As the business with China expands...learn to accept business cards with both hands if you badly want a contract or the job. - Metal_Treasure

7 In Polynesia, people stick out their tongue to greet people which is taken as a sign of mockery in most of other cultures.

Very unusual method of greeting, and it does raise questions of how this originated. - Archived

Don't get mad at that Polynesian kid standing next to the door of your hotel - he's greeting you! - Metal_Treasure

Another point to note Maori (a Polynesian subcultures) carved statues very frequently have their tongues out. However the tongue out is not always a greeting in Maori culture but can be an aggressive gesture thus it is often invoked in a haka (war dance).

REALLY? I had no idea! Thanks for telling me! Now I won’t have to get offended if a Polynesian sticks their tongue out at me😂

8 In America, standing with hands on the hips may suggest power or pride, but in Argentina, it may suggest anger or a challenge.

It's a big "NO" to show power or pride with hands on the hips in Argentina, or to Argentinians elsewhere in the world. Because for them this would be a challenge, like "I'm angry and I'm ready to fight with you". - Metal_Treasure

Weird things, dude - BorisRule

9 Touching children on the head is fine in North America and most of Europe. Yet in Asia, this is considered highly inappropriate, as the head is considered a sacred part of the body.

Not all parts in Asia are like this... I keep touching children’s heads and nobody stopped me. - Misfire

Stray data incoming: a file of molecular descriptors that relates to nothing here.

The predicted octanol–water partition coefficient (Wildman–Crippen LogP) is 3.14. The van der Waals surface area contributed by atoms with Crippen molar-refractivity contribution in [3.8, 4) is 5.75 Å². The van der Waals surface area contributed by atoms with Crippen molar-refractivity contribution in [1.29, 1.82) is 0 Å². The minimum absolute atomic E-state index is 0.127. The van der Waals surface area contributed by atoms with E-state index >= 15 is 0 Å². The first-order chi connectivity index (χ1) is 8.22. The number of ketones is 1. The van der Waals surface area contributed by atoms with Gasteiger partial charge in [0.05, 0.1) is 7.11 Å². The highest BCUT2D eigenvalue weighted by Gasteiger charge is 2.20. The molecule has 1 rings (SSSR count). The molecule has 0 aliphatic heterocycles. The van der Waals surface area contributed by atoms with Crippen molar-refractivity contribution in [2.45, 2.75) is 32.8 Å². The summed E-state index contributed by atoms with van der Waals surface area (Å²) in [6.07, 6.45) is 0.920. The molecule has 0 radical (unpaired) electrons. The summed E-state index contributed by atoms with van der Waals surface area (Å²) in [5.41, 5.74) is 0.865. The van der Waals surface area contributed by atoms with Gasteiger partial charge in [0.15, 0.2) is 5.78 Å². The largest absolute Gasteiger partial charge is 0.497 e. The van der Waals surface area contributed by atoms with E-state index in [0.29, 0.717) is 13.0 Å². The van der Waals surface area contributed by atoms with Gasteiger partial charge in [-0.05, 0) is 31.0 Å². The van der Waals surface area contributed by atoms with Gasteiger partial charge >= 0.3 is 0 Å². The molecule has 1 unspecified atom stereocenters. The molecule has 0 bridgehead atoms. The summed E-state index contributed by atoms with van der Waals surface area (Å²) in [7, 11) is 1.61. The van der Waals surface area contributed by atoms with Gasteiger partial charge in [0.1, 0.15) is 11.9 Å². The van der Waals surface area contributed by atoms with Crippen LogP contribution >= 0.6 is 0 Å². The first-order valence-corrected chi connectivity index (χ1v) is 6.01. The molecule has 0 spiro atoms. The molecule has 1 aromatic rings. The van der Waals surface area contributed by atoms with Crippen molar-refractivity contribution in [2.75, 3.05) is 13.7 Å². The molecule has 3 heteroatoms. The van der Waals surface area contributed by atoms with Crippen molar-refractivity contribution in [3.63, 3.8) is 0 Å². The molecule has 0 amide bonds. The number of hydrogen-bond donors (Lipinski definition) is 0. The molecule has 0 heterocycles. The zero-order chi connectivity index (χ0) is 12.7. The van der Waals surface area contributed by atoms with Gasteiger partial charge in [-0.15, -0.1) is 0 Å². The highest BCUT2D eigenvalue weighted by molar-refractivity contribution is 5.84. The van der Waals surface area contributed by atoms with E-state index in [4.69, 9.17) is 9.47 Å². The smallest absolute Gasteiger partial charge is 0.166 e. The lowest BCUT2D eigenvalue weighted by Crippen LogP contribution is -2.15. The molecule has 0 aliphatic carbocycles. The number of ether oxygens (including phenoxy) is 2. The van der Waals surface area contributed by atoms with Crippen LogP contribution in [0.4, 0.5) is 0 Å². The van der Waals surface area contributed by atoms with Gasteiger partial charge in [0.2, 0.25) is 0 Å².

10 The Greeks use silence as a way to refuse things, while Egyptians use it to consent.

Egyptian: Want to eat?
Greek: *silence as a refusal*
Egyptian: Me too, let's go to a new restaurant.

Part Two

Greek: Hey dude, do you want to visit Athens?
Egypt: *silence as a acceptance*
Greek: You don't want to. It's a thousand-year world story teller that is very important for us Greeks! But since you're a foreigner, if you say so. - BorisRule

I can picture how business negotiations between Greek and Egyptian businessmen may look like. LOL. - Metal_Treasure

Well saying that tons of Greeks lived in Egypt or still do live Egypt it must have been difficult. - 2storm

The Contenders

11 In most countries, nodding your head means agreement and shaking your head means disagreement. In Bulgaria, it's the opposite.

I grew up with the worldwide, common variant, despite being born and living in Bulgaria. - BorisRule

This is an example for communication misunderstandings from my coursebook.

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List StatsCreated 27 May 2019

11 listings
197 days old

Top Remixes

1. People in the US use the “OK” hand gesture to convey that something is acceptable. In France, Belgium, Argentina and Portugal, the symbol means “zero” or “nothing.” In Japan, the same hand gesture means “money.”
2. In most Western countries, eye contact is a sign of listening, truth and understanding. In Latin and North America eye contact also conveys equality among individuals. But in many Asian cultures, avoiding eye contact is a sign of respect.
3. In the United States, an employee disagreement with the employer / supervisor is more tolerable than in Japan. In Japan, an employee is unlikely to object against, or challenge a supervisor.
Metal_Treasure